Book Recommendation Newsletter Is Here!

I love book recommendations. That's one of the main reasons why I like talking about books, to see what others recommend.

Now I've decided to borrow what Ryan Holiday does to recommend books (which is totally worth subscribing to) and leap into that realm myself.

Introducing my own book recommendation newsletter. I'll be sending this out once a month or so depending on how many I read that I just need to recommend.

If you're interested just go to the newsletter page or go directly to the signup page itself and subscribe!

More Medium Shenanigans

Once again I've been playing around (and definitely reading) with Medium. Honestly, this is probably one of the best mediums for writing, especially how much tied it is to Twitter and Facebook for very easy sharing. I figured I'd write a few articles there to share around that community.

If interested, y'all can follow me on Medium. I do more recommending and writing responses to other articles than creating my own.

Book Review: Elon Musk Biography

I've done a few book reviews in the past here, but I admit I've been slacking a bit. Not on the reading, though. I've actually been reading even more. I've been slacking a lot in writing about my thoughts and notes on each of the books. It's time to change that.

Elon Musk Biography

For those who are a bit out of the loop and doesn't know who Elon Musk is, he's the CEO of both SpaceX and Tesla as well as a chairman of SolarCity. From those credentials alone you can definitely tell that this guy knows what he's doing! One thing I like to tell people when describing Elon Musk is that I do believe he's the biggest innovator of our generation. This Elon Musk biography by Ashlee Vance will definitely describe how that statement is true.

From the start you get a sense of Elon as he was as a young kid. The biggest thing to hit me was just how much he read at a young age. This is actually not very surprising as I've always heard that the best leaders and innovators are voracious readers. Of course, that's not the reason I like to read, but it is nice to know that you share this habit with people like Elon.

What is interesting is the story of Elon's earlier companies, Zip2 and X.Com. X.Com eventually did merge with PayPal and Elon was the largest shareholder in the company. These two companies gave Elon his first millions.


With the money from the previous companies, Elon started SpaceX. This was brought on by a life-long dream to go to Mars. The book details the innovations and early failures of the company that builds their own rockets right in the US.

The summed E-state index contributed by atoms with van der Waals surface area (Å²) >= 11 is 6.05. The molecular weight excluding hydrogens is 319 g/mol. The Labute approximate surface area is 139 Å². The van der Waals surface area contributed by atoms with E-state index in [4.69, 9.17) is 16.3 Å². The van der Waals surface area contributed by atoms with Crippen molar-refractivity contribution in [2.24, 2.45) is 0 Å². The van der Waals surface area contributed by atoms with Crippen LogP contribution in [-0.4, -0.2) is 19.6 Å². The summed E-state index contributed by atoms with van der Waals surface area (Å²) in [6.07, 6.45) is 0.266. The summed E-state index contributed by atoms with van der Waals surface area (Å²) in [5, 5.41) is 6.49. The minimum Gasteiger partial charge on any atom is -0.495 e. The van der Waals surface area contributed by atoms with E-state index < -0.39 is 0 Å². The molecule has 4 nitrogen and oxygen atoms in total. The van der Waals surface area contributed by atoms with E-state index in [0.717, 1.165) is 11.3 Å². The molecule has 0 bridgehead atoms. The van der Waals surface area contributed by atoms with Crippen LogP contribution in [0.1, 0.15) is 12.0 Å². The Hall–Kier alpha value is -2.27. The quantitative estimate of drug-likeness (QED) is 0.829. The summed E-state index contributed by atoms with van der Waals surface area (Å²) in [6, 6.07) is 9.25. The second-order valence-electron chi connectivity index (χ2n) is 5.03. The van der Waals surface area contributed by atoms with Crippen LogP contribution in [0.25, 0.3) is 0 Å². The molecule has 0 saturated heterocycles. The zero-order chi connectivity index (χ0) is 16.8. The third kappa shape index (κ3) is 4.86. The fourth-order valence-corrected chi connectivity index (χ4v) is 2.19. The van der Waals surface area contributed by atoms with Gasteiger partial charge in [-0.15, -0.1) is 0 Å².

The innovations being that all parts of the rocket were built in-house at the SpaceX factory which turns out to be much cheaper than buying them from other countries. They continue to innovate by building rockets that can be reused by coming back to earth and land by themselves.

They did have early failures when they tried to launch the first version of their Falcon rocket which almost brought the company into bankruptcy. Thankfully, they were able to get a successful launch and able to win a lot of bids from NASA to keep the company going.


Tesla is definitely a company I've been following for a while. Ever since I got to test drive a Model S in Houston a year ago, I've been interested in them.

A bit of a detail of Elon and Tesla is that he's a co-founder because he was the first investor into the company. If he didn't do this, then the company would have gone bankrupt long ago and due to that, I would consider him a co-founder. With that said, Elon probably did do a lot for the company as its CEO. He helped get the initial Roadster out and had a lot of input into the Model S.

I'm definitely looking forward to what this company will bring, especially with them making their gigafactory that should help bring down the cost of the batteries and, overall, the cost of the car.


Overall, I thoroughly enjoyed this biography. I already thought Elon Musk is an interesting person and definitely someone I'd want to meet one day. This book gave a bit more insight into him as a CEO and innovator as well as the histories of SpaceX and Tesla.

I'm pretty sure there will be more to come from Elon and I'll be waiting anxiously for another book on the rest of Elon's innovative career.

Wintellect F# Blog Post Collection

I know it seems I've been MIA lately, but the truth is I've actually been blogging quite a bit on F# at my spot in Wintellect for a little while. Below is a collection of what's currently out there.

There will definitely be more in the future so keep an eye out there for more posts on F# and there may even be a few on Xamarin with F#.